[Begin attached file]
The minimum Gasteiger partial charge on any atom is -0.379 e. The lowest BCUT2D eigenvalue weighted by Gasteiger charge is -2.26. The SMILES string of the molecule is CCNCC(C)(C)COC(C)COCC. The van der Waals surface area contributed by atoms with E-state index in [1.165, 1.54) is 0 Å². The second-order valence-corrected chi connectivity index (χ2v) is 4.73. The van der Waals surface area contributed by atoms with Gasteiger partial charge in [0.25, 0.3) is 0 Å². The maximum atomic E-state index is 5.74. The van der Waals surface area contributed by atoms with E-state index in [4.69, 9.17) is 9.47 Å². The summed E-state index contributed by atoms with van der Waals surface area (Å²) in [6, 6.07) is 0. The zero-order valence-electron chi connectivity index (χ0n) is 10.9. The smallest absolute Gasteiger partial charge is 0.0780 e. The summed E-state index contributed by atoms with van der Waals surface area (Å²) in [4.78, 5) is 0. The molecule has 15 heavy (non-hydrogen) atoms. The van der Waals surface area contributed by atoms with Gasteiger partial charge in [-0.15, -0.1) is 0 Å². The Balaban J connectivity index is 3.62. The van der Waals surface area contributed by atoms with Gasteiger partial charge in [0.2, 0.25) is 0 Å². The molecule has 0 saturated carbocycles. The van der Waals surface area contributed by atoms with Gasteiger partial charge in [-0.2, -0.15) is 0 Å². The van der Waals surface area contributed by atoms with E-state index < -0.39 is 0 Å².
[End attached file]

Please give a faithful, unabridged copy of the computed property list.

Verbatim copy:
The minimum Gasteiger partial charge on any atom is -0.379 e. The lowest BCUT2D eigenvalue weighted by Gasteiger charge is -2.26. The SMILES string of the molecule is CCNCC(C)(C)COC(C)COCC. The van der Waals surface area contributed by atoms with E-state index in [1.165, 1.54) is 0 Å². The second-order valence-corrected chi connectivity index (χ2v) is 4.73. The van der Waals surface area contributed by atoms with Gasteiger partial charge in [0.25, 0.3) is 0 Å². The maximum atomic E-state index is 5.74. The van der Waals surface area contributed by atoms with E-state index in [4.69, 9.17) is 9.47 Å². The summed E-state index contributed by atoms with van der Waals surface area (Å²) in [6, 6.07) is 0. The zero-order valence-electron chi connectivity index (χ0n) is 10.9. The smallest absolute Gasteiger partial charge is 0.0780 e. The summed E-state index contributed by atoms with van der Waals surface area (Å²) in [4.78, 5) is 0. The molecule has 15 heavy (non-hydrogen) atoms. The van der Waals surface area contributed by atoms with Gasteiger partial charge in [-0.15, -0.1) is 0 Å². The Balaban J connectivity index is 3.62. The van der Waals surface area contributed by atoms with Gasteiger partial charge in [0.2, 0.25) is 0 Å². The molecule has 0 saturated carbocycles. The van der Waals surface area contributed by atoms with Gasteiger partial charge in [-0.2, -0.15) is 0 Å². The van der Waals surface area contributed by atoms with E-state index < -0.39 is 0 Å².